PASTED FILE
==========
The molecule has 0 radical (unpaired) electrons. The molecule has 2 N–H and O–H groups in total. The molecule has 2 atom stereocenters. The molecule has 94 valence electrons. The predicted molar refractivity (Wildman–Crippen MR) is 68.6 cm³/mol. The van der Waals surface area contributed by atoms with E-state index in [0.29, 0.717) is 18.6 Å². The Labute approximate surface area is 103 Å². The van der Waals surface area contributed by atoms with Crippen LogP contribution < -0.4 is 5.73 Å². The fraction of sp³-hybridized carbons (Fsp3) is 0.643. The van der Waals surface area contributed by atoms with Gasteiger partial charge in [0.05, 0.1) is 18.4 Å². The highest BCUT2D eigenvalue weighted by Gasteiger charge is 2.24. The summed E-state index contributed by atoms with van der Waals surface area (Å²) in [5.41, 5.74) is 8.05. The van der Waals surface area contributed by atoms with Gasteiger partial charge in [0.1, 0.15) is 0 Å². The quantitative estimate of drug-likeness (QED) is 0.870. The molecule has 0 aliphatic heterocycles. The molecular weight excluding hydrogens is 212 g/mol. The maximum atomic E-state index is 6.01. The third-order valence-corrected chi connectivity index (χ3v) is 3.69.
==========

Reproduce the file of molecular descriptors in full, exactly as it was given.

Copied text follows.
The molecule has 0 radical (unpaired) electrons. The molecule has 2 N–H and O–H groups in total. The molecule has 2 atom stereocenters. The molecule has 94 valence electrons. The predicted molar refractivity (Wildman–Crippen MR) is 68.6 cm³/mol. The van der Waals surface area contributed by atoms with E-state index in [0.29, 0.717) is 18.6 Å². The Labute approximate surface area is 103 Å². The van der Waals surface area contributed by atoms with Crippen LogP contribution < -0.4 is 5.73 Å². The fraction of sp³-hybridized carbons (Fsp3) is 0.643. The van der Waals surface area contributed by atoms with Gasteiger partial charge in [0.05, 0.1) is 18.4 Å². The highest BCUT2D eigenvalue weighted by Gasteiger charge is 2.24. The summed E-state index contributed by atoms with van der Waals surface area (Å²) in [5.41, 5.74) is 8.05. The van der Waals surface area contributed by atoms with Gasteiger partial charge in [0.1, 0.15) is 0 Å². The quantitative estimate of drug-likeness (QED) is 0.870. The molecule has 0 aliphatic heterocycles. The molecular weight excluding hydrogens is 212 g/mol. The maximum atomic E-state index is 6.01. The third-order valence-corrected chi connectivity index (χ3v) is 3.69.